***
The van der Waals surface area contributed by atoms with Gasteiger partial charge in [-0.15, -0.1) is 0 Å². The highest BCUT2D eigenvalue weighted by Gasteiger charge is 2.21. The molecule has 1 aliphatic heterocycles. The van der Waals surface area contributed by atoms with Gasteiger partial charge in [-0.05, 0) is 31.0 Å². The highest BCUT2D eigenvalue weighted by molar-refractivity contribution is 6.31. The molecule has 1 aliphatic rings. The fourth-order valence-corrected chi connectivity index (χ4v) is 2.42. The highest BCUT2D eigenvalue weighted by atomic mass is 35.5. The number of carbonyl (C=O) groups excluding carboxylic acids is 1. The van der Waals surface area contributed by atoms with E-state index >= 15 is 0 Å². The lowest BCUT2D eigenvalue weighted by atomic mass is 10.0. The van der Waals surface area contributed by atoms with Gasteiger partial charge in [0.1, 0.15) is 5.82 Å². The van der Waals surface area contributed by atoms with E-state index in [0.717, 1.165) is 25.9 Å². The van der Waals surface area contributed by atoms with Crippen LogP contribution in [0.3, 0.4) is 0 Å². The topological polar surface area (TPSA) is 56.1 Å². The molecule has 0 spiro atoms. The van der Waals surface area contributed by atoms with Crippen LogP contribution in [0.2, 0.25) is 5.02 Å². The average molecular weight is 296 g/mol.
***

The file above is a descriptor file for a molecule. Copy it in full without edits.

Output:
The van der Waals surface area contributed by atoms with Gasteiger partial charge in [-0.15, -0.1) is 0 Å². The highest BCUT2D eigenvalue weighted by Gasteiger charge is 2.21. The molecule has 1 aliphatic heterocycles. The van der Waals surface area contributed by atoms with Gasteiger partial charge in [-0.05, 0) is 31.0 Å². The highest BCUT2D eigenvalue weighted by molar-refractivity contribution is 6.31. The molecule has 1 aliphatic rings. The fourth-order valence-corrected chi connectivity index (χ4v) is 2.42. The highest BCUT2D eigenvalue weighted by atomic mass is 35.5. The number of carbonyl (C=O) groups excluding carboxylic acids is 1. The van der Waals surface area contributed by atoms with E-state index >= 15 is 0 Å². The lowest BCUT2D eigenvalue weighted by atomic mass is 10.0. The van der Waals surface area contributed by atoms with Gasteiger partial charge in [0.1, 0.15) is 5.82 Å². The van der Waals surface area contributed by atoms with E-state index in [0.717, 1.165) is 25.9 Å². The van der Waals surface area contributed by atoms with Crippen LogP contribution in [0.3, 0.4) is 0 Å². The topological polar surface area (TPSA) is 56.1 Å². The molecule has 0 spiro atoms. The van der Waals surface area contributed by atoms with Crippen LogP contribution in [0.2, 0.25) is 5.02 Å². The average molecular weight is 296 g/mol.